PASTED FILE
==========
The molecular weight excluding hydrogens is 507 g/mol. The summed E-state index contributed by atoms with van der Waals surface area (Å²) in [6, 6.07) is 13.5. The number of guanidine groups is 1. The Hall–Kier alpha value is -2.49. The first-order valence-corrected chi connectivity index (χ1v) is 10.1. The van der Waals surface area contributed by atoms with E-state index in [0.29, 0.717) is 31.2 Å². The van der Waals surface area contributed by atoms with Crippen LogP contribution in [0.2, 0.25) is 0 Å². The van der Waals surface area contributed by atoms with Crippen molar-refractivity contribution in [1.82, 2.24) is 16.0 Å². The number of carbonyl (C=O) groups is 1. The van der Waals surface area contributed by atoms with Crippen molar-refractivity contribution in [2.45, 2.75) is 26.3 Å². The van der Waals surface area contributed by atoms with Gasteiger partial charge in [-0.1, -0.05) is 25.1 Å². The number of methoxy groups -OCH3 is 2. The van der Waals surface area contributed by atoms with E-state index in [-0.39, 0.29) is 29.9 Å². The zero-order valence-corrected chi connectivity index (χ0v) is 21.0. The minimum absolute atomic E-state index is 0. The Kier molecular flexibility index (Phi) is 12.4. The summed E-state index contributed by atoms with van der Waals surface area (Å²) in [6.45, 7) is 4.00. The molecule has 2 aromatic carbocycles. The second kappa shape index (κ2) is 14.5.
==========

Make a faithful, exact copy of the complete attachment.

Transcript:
The molecular weight excluding hydrogens is 507 g/mol. The summed E-state index contributed by atoms with van der Waals surface area (Å²) in [6, 6.07) is 13.5. The number of guanidine groups is 1. The Hall–Kier alpha value is -2.49. The first-order valence-corrected chi connectivity index (χ1v) is 10.1. The van der Waals surface area contributed by atoms with E-state index in [0.29, 0.717) is 31.2 Å². The van der Waals surface area contributed by atoms with Crippen LogP contribution in [0.2, 0.25) is 0 Å². The van der Waals surface area contributed by atoms with Crippen molar-refractivity contribution in [1.82, 2.24) is 16.0 Å². The number of carbonyl (C=O) groups is 1. The van der Waals surface area contributed by atoms with Crippen molar-refractivity contribution in [2.45, 2.75) is 26.3 Å². The van der Waals surface area contributed by atoms with Gasteiger partial charge in [-0.1, -0.05) is 25.1 Å². The number of methoxy groups -OCH3 is 2. The van der Waals surface area contributed by atoms with E-state index in [-0.39, 0.29) is 29.9 Å². The zero-order valence-corrected chi connectivity index (χ0v) is 21.0. The minimum absolute atomic E-state index is 0. The Kier molecular flexibility index (Phi) is 12.4. The summed E-state index contributed by atoms with van der Waals surface area (Å²) in [6.45, 7) is 4.00. The molecule has 2 aromatic carbocycles. The second kappa shape index (κ2) is 14.5.